Teensy creator Paul Stoffregen designed this board to momentarily disconnect a USB device:
This simple board plugs inline with a USB cable. It always passes the 5V power and normally passes the USB data signals. But when you press the button, the USB data signals are momentarily disconnected.
For the last few months I’ve been developing a USB Host Library
for powerful but complex EHCI USB port in Teensy 3.6 [..]
Reaching over to physically unplug the USB cable gets old quickly! Really, really old, both hands off my keyboard… right when trying to focus [..]
I made this handy little board with a proper USB 2.0 high speed mux chip. The control signal is just 3.3V logic, so I might even wire it up to something to automate the process.
Joe Crop is a creating a real life version of this famous sci-fi device:
In the true spirit of Star Trek, this communicator badge is completely autonomous, while fitting in the form factor of an original badge
Star Trek was known for dreaming up technology that was deemed nearly impossible given the limitations of the technology for the day. Having a small badge that could send audio across vast distances seemed out of the realm of possibility during the late 1980’s. This project’s aim is to use modern technology to provide nearly all the features of visionary tech, namely:
– Tap to connect and communicate instantly
– Long range (from orbit to planet surface)
– Small form factor (of an original TNG badge)
– Fully autonomous (no cell phone or base station needed)
– No external power source (i.e. battery powered)
joecrop has shared the board on OSH Park:
moosepr designed this small and simple GameBoy-style device using the Raspberry Pi Zero:
I’m not overly fond of ‘rats nest’ wires, and I have a bit of an obsession with making things as small as possible, so this is what I came up with.
Tis just an ILI9341 screen, a Pi Zero, 2 navi switches (5 way), and a battery (with charge/protect circuit)
has shared the board on OSH Park:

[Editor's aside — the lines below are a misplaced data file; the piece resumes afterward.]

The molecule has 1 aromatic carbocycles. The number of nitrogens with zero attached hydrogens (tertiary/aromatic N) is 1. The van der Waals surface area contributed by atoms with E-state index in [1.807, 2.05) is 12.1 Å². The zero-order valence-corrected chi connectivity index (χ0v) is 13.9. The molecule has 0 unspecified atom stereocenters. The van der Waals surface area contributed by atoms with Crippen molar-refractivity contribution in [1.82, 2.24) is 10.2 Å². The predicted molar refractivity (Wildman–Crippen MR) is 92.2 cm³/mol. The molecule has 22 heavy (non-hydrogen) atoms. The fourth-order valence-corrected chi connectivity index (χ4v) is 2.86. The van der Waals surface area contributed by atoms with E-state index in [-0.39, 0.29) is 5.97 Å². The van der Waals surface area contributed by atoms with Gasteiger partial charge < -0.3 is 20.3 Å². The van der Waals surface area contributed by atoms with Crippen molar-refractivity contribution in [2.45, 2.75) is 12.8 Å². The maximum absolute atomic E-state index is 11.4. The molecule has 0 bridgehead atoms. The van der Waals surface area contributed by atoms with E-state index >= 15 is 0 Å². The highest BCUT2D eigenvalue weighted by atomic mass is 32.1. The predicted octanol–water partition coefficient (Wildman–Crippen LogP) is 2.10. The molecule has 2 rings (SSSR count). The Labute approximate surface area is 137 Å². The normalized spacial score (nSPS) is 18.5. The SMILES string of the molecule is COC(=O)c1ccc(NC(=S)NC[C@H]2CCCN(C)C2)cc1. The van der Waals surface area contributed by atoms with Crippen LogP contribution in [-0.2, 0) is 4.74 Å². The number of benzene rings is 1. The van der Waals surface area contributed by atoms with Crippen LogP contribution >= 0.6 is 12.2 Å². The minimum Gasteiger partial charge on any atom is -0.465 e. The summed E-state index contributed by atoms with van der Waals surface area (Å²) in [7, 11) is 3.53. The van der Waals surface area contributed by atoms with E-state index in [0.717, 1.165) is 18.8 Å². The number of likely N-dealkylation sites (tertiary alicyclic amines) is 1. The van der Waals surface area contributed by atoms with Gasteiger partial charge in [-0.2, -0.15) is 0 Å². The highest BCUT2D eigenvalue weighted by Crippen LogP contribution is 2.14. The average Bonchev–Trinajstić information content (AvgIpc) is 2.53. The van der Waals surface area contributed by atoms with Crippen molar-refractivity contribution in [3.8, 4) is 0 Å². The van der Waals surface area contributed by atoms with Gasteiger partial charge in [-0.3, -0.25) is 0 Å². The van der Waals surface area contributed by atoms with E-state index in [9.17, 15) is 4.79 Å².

Here the board is in action:
Elliot Williams writes on Hackaday:
[Max K] has been testing the battery life of his self-designed watch under real-world conditions. Six months later, the nominally 3 V, 160 mAh CR2025 cell is reading 2.85 V, so the end is near, but that’s quite a feat for a home-engineered smart watch
chmod775 designed this compact, standalone board to be programmed with a simple visual language:
Focus born with the purpose of making a prototype board that simplify every aspect of programming.
Spent the last hour writing down the main concept of the Visual Programming Language for the Focus! It’s just a simple sketch, but I wanted to share it with you the main reason why I’m building it.
Dan Hienzsch a holiday project to build a little Snowbot with an adjustable speed larson scanner for an eye:
When I started thinking of this project, I wanted to make something that included a bit of the basics and something more advanced. It had to be battery powered, and most importantly, I wanted to make sure it went against the grain of everything needing a microcontroller. Thus Snowbot was born.
Photos from the Hackaday.io project:
RheingoldHeavy has shared the board on OSH Park:
I painstakingly drew the schematic for 512 LEDs in this display, then endured the drudgery of laying out the board. The whole process took about 45 seconds. Yes, I wrote a few Eagle User Language Programs (ULPs) (elapsed time after the scripts were written and debugged). The previous time I wrote one was last century to lay out a circular LED clock face. I figured it was about time I regained those skills.
The EAGLE ULPs are on GitHub:
Eagle scripts for LED matrix display generation